Tunnels for Toronto

Tunnels for Toronto

These tunnels connect the five major hospitals in Toronto. They are used by caretakers to transport their patients on gurneys if a specialized procedure not offered in the patient’s hospital is needed.
They had fallen into neglect and disrepair and formed a dreary maze difficult to navigate. We were commissioned by the Weston Family Foundation of Toronto to improve and beautify half a mile of this system.

Working very closely with designer Linus Lohoff, we created a color palette directly inspired by Canada’s flora featuring lots of muted blues, earthy ochres, and piny greens. We tried to create designs hovering between pure abstraction and representation of nature. We purposefully included cliches like flowers, birds, and butterflies. We wanted the imagery to be open enough to let your mind wander and concrete enough to give direction to that wandering.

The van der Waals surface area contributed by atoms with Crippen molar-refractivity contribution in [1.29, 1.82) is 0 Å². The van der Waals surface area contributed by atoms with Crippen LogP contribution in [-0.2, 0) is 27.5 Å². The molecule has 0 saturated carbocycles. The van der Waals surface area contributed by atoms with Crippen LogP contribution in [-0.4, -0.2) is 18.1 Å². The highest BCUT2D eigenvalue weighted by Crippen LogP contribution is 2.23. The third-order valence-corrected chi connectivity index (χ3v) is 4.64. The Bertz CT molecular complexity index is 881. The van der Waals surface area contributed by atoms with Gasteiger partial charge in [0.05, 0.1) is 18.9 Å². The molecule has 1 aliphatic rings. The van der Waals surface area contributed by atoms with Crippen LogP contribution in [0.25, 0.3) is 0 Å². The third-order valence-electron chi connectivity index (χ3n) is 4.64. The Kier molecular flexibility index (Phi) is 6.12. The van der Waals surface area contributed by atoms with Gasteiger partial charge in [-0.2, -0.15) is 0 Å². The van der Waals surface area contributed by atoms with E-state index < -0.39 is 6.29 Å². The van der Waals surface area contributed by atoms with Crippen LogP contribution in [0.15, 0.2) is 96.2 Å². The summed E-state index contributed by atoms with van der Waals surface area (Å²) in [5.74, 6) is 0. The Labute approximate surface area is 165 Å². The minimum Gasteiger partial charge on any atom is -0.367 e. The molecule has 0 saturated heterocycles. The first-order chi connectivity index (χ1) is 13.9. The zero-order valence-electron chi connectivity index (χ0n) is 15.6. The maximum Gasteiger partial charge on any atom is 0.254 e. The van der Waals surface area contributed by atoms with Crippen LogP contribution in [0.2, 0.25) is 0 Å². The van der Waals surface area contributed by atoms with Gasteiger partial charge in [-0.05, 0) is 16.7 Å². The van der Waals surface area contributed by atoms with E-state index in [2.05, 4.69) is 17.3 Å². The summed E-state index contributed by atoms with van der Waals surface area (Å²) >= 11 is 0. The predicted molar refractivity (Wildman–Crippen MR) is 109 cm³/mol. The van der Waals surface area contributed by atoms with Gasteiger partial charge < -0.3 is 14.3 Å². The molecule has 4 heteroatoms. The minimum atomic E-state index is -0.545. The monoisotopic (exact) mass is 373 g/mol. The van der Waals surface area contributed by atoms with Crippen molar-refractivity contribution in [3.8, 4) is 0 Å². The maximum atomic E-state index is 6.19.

Besides transporting patients from one facility to another, the hospitals utilized these tunnels as storage space for surplus hospital beds and medical waste dumpsters. Many walls and some ceilings were cluttered with pipes of every size, emergency boxes, and electrical cabinets.

To successfully negotiate the elimination of all these elements - considering the involvement of five different hospital bureaucracies - seemed impossible. So we decided to embrace these conditions and use them as the starting point for our designs: Birds wound up chirping from electrical boxes and spiders descended on strings from steam pipes.

Disciplines: Environmental

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art direction: Stefan Sagmeister
design: Linus Lohoff
production: Nigel Scott, Devil’s Thumb
music: Victoria Hong
client: The Weston Family Foundation, Toronto, Canada
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